It seems almost ungrateful to complain about Brandon Routh's costume in the CWverse. After all, it's a minor miracle that we're even getting to see a relatively obscure character like Ray Palmer, aka The Atom, on screen at all, let alone seeing him played by an actor as accomplished as former Superman Brandon Routh. Nonetheless, while it's clear what they were trying to do with this bulky, armored tech suit it doesn't quite bear scrutiny.

Characters like the Atom are the embodiment of Clarke's third law; they represent a science so advanced compared to our technology that it might as well be magic. Thus, a simpler suit that's truer to the comics would probably what work better than what we actually got; giving us DC's Ant-Man rather than what looks (for all intents and purposes) like a low budget Iron Man.


This month, audiences will see Chadwick Boseman's Black Panther in his very own movie. If early reviews are any indication, the film will be everything that fans had dared to dream. Not only does the film look great even by the standards we've come to expect from the MCU, it represents a much needed step towards greater diversity and representation in superhero movies.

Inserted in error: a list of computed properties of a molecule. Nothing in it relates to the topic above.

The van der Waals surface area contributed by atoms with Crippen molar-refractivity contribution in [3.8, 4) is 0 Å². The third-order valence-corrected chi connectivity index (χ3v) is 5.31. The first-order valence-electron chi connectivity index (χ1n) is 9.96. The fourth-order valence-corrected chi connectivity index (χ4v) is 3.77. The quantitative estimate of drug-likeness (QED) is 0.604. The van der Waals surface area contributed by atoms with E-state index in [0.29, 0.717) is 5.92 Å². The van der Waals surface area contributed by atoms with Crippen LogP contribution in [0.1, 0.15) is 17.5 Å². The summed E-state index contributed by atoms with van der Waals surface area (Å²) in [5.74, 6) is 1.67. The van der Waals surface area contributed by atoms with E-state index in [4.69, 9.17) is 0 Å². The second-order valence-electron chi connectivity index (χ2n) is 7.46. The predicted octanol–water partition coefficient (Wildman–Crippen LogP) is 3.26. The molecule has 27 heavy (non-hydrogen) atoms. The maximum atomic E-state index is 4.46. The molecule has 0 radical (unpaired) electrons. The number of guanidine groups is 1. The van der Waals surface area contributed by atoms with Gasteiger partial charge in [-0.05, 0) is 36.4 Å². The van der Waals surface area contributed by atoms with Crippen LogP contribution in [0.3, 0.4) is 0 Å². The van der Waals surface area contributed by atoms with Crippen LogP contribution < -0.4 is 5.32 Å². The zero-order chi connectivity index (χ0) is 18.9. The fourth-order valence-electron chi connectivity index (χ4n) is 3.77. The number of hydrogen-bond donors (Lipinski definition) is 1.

While Black Panther's costume has had some minor alterations over the years, his aesthetic has enjoyed a certain consistency throughout his 52-year publication history and costume designer Judianna Makovsky did a great job of capturing the essence of his look in Captain America: Civil War. Everything you need to know about the character is in this design, from the vibranium claw motif to the African tribal motifs. Even though it's an elaborate design it doesn't look too busy on-screen. We can't wait to see more.


Hey, remember what it felt like to be excited by the prospect of the Inhumans making it to the big screen? Remember how rife with cinematic possibility the franchise was? How epic in scope the mythology of the Inhumans promised to be. Then we learned that the Inhumans movie was pulled from Marvel's slate and that the property would instead make it to TV with a limited IMAX release of the pilot. But that could still work, right? Many hoped that the show could be Marvel's Game of Thrones and oh how wring they were.